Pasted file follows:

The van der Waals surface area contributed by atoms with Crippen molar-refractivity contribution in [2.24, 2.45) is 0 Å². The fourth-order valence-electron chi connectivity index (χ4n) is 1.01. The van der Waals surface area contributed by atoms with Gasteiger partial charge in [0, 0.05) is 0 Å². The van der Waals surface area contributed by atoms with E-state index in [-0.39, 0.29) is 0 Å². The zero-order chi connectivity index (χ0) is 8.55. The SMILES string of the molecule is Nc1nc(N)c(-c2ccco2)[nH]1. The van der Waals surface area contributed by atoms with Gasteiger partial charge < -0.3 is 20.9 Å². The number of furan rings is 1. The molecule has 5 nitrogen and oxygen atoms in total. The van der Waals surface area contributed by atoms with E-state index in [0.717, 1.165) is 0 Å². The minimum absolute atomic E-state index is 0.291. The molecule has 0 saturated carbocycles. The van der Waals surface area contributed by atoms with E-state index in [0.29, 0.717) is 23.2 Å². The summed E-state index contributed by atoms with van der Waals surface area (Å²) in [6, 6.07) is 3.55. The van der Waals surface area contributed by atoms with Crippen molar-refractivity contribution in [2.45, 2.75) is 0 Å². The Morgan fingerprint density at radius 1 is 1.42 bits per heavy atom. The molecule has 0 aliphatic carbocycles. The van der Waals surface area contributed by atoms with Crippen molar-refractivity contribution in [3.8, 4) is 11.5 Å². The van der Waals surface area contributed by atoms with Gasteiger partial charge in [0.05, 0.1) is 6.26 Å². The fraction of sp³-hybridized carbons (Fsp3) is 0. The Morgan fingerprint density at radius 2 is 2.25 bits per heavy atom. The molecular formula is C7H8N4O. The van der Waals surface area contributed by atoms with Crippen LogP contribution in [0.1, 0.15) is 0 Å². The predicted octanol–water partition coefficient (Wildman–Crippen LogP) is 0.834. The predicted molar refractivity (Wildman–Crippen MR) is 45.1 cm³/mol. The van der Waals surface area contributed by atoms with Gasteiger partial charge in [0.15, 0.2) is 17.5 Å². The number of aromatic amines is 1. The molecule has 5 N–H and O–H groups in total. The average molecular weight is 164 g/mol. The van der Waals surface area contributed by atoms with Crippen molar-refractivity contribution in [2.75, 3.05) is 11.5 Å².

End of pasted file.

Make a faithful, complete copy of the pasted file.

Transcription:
The van der Waals surface area contributed by atoms with Crippen molar-refractivity contribution in [2.24, 2.45) is 0 Å². The fourth-order valence-electron chi connectivity index (χ4n) is 1.01. The van der Waals surface area contributed by atoms with Gasteiger partial charge in [0, 0.05) is 0 Å². The van der Waals surface area contributed by atoms with E-state index in [-0.39, 0.29) is 0 Å². The zero-order chi connectivity index (χ0) is 8.55. The SMILES string of the molecule is Nc1nc(N)c(-c2ccco2)[nH]1. The van der Waals surface area contributed by atoms with Gasteiger partial charge < -0.3 is 20.9 Å². The number of furan rings is 1. The molecule has 5 nitrogen and oxygen atoms in total. The van der Waals surface area contributed by atoms with E-state index in [0.717, 1.165) is 0 Å². The minimum absolute atomic E-state index is 0.291. The molecule has 0 saturated carbocycles. The van der Waals surface area contributed by atoms with E-state index in [0.29, 0.717) is 23.2 Å². The summed E-state index contributed by atoms with van der Waals surface area (Å²) in [6, 6.07) is 3.55. The van der Waals surface area contributed by atoms with Crippen molar-refractivity contribution in [2.45, 2.75) is 0 Å². The Morgan fingerprint density at radius 1 is 1.42 bits per heavy atom. The molecule has 0 aliphatic carbocycles. The van der Waals surface area contributed by atoms with Crippen molar-refractivity contribution in [3.8, 4) is 11.5 Å². The van der Waals surface area contributed by atoms with Gasteiger partial charge in [0.05, 0.1) is 6.26 Å². The fraction of sp³-hybridized carbons (Fsp3) is 0. The Morgan fingerprint density at radius 2 is 2.25 bits per heavy atom. The molecular formula is C7H8N4O. The van der Waals surface area contributed by atoms with Crippen LogP contribution in [0.1, 0.15) is 0 Å². The predicted octanol–water partition coefficient (Wildman–Crippen LogP) is 0.834. The predicted molar refractivity (Wildman–Crippen MR) is 45.1 cm³/mol. The van der Waals surface area contributed by atoms with Gasteiger partial charge in [0.15, 0.2) is 17.5 Å². The number of aromatic amines is 1. The molecule has 5 N–H and O–H groups in total. The average molecular weight is 164 g/mol. The van der Waals surface area contributed by atoms with Crippen molar-refractivity contribution in [2.75, 3.05) is 11.5 Å².